Brant Goose - Branta bernicla
|Chicks at birth||
|IUCN Conservation Status||
The Brant Goose is a small goose that is also known by the name: Brent Goose. There are three subspecies (Dark-bellied Brant Goose, Pale-bellied Brant Goose and Black Brant). Some believe that these subspecies should be considered separate species.
The Black Brant body is mostly black/gray-black/brown-black with white flanks and some white on the belly. The head, neck, bill are black. The breast is also black with a narrow white patch high on either side of the neck (size of patch varies by subspecies). The tail is short and stubby, legs and feet are black and the iris is dark brown. Both sexes are similar but the male is slightly larger. Juveniles are similar but also have white fringes on upperparts and they gradually acquire the white patch on the neck.
Diet: Historically, their diet was most eel-grass and sea lettuce (seaweed) found along the coasts in tidal estuaries. Now they also feed on grass and winter-sown cereals that are a short distance inland. Juveniles also eat insects and invertebrates.
Courtship: Brant Geese have strong permanent pair bonds. Before mating there is mutual head waving and calling.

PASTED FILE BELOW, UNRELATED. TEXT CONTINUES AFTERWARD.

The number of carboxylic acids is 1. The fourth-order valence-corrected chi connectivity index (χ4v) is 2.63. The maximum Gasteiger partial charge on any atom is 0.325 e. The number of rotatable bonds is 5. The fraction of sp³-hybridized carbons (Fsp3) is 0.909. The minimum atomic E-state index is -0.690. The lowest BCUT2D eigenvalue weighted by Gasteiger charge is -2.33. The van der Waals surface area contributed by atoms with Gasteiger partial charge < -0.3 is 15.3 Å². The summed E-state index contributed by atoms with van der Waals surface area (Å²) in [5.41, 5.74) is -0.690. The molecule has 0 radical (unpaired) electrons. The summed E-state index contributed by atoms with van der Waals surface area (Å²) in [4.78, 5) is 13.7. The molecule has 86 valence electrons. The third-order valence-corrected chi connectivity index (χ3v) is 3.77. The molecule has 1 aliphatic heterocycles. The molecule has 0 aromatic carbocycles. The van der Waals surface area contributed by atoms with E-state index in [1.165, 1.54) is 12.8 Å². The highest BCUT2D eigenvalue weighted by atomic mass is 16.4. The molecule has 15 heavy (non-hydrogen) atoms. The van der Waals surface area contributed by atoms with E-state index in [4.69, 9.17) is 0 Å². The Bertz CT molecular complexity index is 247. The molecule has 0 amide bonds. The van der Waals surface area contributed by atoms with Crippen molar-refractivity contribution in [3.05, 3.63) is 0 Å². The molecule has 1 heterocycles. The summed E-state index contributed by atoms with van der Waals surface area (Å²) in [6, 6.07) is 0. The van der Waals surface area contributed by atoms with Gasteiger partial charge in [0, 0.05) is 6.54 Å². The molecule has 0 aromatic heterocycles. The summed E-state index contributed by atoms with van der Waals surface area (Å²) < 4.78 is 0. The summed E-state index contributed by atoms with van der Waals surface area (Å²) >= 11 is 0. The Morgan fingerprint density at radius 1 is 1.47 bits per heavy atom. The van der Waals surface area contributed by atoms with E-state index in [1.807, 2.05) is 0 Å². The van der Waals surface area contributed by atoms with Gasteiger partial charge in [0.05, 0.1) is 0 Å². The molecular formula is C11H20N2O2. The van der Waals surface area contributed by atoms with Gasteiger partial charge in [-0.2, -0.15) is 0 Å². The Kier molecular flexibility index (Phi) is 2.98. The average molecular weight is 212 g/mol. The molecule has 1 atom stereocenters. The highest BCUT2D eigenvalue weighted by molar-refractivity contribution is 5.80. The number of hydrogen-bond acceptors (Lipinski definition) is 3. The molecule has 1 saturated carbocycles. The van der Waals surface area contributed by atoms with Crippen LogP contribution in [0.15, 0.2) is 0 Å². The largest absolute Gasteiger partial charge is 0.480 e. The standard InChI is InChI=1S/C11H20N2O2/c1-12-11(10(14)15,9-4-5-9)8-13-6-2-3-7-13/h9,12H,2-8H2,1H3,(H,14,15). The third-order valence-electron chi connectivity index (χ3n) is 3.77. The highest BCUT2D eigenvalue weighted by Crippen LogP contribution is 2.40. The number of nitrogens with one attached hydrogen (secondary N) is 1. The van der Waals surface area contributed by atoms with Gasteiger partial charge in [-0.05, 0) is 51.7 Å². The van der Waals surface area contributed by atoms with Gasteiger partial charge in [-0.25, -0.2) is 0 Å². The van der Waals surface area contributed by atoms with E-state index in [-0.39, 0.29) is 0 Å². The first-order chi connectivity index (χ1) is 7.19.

Nesting: Nest in loose colonies and singly. The nest is built on the ground and is bowl-shaped and lined with grass, moss and down. The eggs are cream, yellowish, greenish or pale olive. The female incubates the eggs while the male defends the nest. Incubation is about 24-26 days and hatching is synchronous.
Habitat and Range: Habitat is coasts, estuaries and sandy shores. Found in the coastal regions of North America, Europe and Asia.
Vocalization: A throat krack
Plumage/Molt: Adults have a complete molt after the chicks are hatched and are flightless for about 30 days. They do not have an alternate plumage.
Migration: Breeds in low-lying wet coastal tundra in the northern hemisphere and migrates in the winter to northwest Europe, East Asia, and the North American Pacific and Atlantic coasts.
Tongue/feet: Black legs and feet.
- http://en.wikipedia.org The Free Encyclopedia, Accessed January, 2014
- del Hoyo, Josep, Elliott, Andrew, Sargatal, Jordi, et.al., Handbook of the Birds of the World,Lynx Edicions
- Johnsgard, Paul, Ducks, Geese, and Swans of the World,University of Nebraska-Lincoln Press, 1978